Currently Browsing: June 2018
I think back on the first film I ever worked on. It was directed by a woman, Ursula Ellis. At the time she was in the midst of her MFA at Columbia, and she already had some impressive projects under her belt in her production company name, Little Bear Pictures.
In Clio Barnard’s third feature film, following The Arbor and The Selfish Giant, she continues her study on the impact of poverty in the U.K. with her new film Dark River. Like her previous film The Selfish Giant, the focus is squarely on the aspects of life the public tries to overlook.
Eight years after her award-winning Winter’s Bone emerged as a sleeper hit, Debra Granik (Academy Award-nominee for Best Writing, Adapted Screenplay) once again is poised to hit it big on the indie circuit with her new film, Leave No Trace.
Academy Award nominee for Best Adapted Screenplay for her 2010 film Winter’s Bone, Debra Granik takes us through a journey of raw human emotions in Leave No Trace. An adaptation of Peter Rock’s novel “My Abandonment,” the film tells the story of a young girl living in the woods with her father. Their simple live style is disrupted when they are discovered by a forest ranger, forced to leave behind their home and relocate in society.
What makes The Year of Spectacular Men so special is the fact that the film stars a real-life Hollywood family, Madelyn “Maddie” Deutch, Zoey Deutch and their mother Lea Thompson, all of whom took major roles behind the camera for the first time.
The Academy of Motion Picture Arts and Sciences invited 928 new members June 25, 49 percent of which are women.
A new study by the Lillian Lodge Kopenhaver Center for the Advancement of Women in Communication at Florida International University found that men continue to dominate top management positions while women remain in the middle, likely to have less longevity in the field. Interruption in their full-time work, too, is increased for women as they experience “men only” culture in their companies.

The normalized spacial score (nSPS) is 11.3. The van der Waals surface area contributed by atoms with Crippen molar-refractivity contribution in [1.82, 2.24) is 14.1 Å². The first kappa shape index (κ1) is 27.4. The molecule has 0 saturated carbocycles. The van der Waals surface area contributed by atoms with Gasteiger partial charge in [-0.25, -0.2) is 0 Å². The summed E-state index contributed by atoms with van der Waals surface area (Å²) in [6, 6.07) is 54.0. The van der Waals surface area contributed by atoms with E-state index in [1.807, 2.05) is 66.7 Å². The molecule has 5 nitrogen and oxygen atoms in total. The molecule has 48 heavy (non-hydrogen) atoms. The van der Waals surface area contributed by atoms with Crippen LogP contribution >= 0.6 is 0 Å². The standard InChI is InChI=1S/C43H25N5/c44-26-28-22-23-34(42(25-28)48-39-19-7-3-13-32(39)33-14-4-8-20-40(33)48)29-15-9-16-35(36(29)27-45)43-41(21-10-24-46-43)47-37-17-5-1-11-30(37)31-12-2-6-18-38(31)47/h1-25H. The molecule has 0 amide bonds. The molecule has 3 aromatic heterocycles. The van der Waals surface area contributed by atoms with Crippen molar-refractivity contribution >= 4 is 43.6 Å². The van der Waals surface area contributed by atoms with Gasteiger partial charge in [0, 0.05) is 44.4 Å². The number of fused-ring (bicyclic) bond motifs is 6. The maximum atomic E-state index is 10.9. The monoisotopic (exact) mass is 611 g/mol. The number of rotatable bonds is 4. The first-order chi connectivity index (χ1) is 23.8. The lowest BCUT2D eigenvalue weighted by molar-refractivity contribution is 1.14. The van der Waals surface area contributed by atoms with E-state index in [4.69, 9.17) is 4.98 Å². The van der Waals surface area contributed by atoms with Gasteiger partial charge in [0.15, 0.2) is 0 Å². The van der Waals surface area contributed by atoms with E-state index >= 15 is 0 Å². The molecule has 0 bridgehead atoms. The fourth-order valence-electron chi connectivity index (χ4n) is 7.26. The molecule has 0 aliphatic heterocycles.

Known for the 2010 drama Country Strong, Feste wrote and directed this semi-autobiographical film filled with humor, heart and an honest portrayal of the complex relationships. In an in-depth interview with FF2 Media, she explains why she made the film, the message behind it and her perception of how things are changing for women in the filmmaking industry. (Warning: Spoilers)
Kathleen Hepburn has had to consider this challenge since being faced with her mother’s diagnosis of Parkinson’s’ disease. And this reality inspired her feature film debut Never Steady, Never Still.
Writer, director and actress Sonja O’Hara is a filmmaker to watch – at least according to Independent Magazine. Born in Nova Scotia, Canada and pursuing an acting career by age 17, she has created work that is bold, original, provocative and meant to change the way Hollywood and audiences see films.
The screwball rom-com tells the story of two overworked assistants (Zoey Deutch and Glen Powell) who try to set up their bosses (Lucy Liu and Taye Diggs) and hope their romantic satisfaction trickles down into a happier work environment for all.
Spiral, directed by Laura Fairrie, is a powerful documentary, focusing on the underlying tensions that have led to the recent rise in anti-Semitism across Europe.
Documentary filmmaker Alexandra Shiva’s latest film This Is Home: A Refugee Story, which premiered at the 2018 Sundance Film Festival, couldn’t be more timely. Addressing the process of refugees attempting to integrate and assimilate into life here in the United States, Shiva captures the day-to-day struggles of four Syrian families. This candid and poignant story allows you to almost walk in their shoes, understanding the heartbreaking resilience of these people attempting to not just survive, but thrive. I had the opportunity to discuss Shiva’s background and the inspiration behind telling this important story.